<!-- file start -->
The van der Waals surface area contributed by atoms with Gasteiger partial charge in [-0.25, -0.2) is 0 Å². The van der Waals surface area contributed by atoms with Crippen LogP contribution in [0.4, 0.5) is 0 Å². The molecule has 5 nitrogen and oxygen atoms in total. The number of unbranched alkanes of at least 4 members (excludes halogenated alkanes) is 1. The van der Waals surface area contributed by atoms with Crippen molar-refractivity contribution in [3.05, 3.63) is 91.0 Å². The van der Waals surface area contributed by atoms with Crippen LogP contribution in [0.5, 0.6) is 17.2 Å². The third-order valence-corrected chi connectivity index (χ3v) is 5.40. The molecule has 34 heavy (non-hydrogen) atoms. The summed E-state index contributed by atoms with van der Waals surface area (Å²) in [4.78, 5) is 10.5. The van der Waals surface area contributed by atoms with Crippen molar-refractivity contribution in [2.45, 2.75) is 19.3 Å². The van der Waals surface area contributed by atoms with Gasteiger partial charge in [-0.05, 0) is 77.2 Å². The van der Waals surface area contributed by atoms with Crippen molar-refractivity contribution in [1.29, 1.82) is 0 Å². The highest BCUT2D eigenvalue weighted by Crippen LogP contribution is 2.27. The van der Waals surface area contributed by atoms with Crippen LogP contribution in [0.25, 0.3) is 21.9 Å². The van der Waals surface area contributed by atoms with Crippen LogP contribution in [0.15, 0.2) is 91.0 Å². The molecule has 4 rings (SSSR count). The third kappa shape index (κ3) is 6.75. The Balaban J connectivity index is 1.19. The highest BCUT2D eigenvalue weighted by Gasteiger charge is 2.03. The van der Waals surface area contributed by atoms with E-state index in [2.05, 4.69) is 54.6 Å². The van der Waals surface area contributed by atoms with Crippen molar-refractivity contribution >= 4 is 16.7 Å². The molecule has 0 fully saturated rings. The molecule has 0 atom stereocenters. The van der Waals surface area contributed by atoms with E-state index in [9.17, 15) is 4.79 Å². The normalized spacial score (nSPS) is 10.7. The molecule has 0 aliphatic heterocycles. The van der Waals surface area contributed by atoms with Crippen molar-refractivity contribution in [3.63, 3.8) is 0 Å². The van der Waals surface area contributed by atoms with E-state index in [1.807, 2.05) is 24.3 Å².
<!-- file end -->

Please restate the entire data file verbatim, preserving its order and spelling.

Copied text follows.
The van der Waals surface area contributed by atoms with Gasteiger partial charge in [-0.25, -0.2) is 0 Å². The van der Waals surface area contributed by atoms with Crippen LogP contribution in [0.4, 0.5) is 0 Å². The molecule has 5 nitrogen and oxygen atoms in total. The number of unbranched alkanes of at least 4 members (excludes halogenated alkanes) is 1. The van der Waals surface area contributed by atoms with Crippen molar-refractivity contribution in [3.05, 3.63) is 91.0 Å². The van der Waals surface area contributed by atoms with Crippen LogP contribution in [0.5, 0.6) is 17.2 Å². The third-order valence-corrected chi connectivity index (χ3v) is 5.40. The molecule has 34 heavy (non-hydrogen) atoms. The summed E-state index contributed by atoms with van der Waals surface area (Å²) in [4.78, 5) is 10.5. The van der Waals surface area contributed by atoms with Crippen molar-refractivity contribution in [2.45, 2.75) is 19.3 Å². The van der Waals surface area contributed by atoms with Gasteiger partial charge in [-0.05, 0) is 77.2 Å². The van der Waals surface area contributed by atoms with Crippen molar-refractivity contribution in [1.29, 1.82) is 0 Å². The highest BCUT2D eigenvalue weighted by Crippen LogP contribution is 2.27. The van der Waals surface area contributed by atoms with Crippen LogP contribution in [0.25, 0.3) is 21.9 Å². The van der Waals surface area contributed by atoms with Crippen LogP contribution in [0.15, 0.2) is 91.0 Å². The molecule has 4 rings (SSSR count). The third kappa shape index (κ3) is 6.75. The Balaban J connectivity index is 1.19. The highest BCUT2D eigenvalue weighted by Gasteiger charge is 2.03. The van der Waals surface area contributed by atoms with E-state index in [2.05, 4.69) is 54.6 Å². The van der Waals surface area contributed by atoms with Crippen molar-refractivity contribution >= 4 is 16.7 Å². The molecule has 0 fully saturated rings. The molecule has 0 atom stereocenters. The van der Waals surface area contributed by atoms with E-state index in [9.17, 15) is 4.79 Å². The normalized spacial score (nSPS) is 10.7. The molecule has 0 aliphatic heterocycles. The van der Waals surface area contributed by atoms with Crippen molar-refractivity contribution in [3.63, 3.8) is 0 Å². The van der Waals surface area contributed by atoms with E-state index in [1.807, 2.05) is 24.3 Å².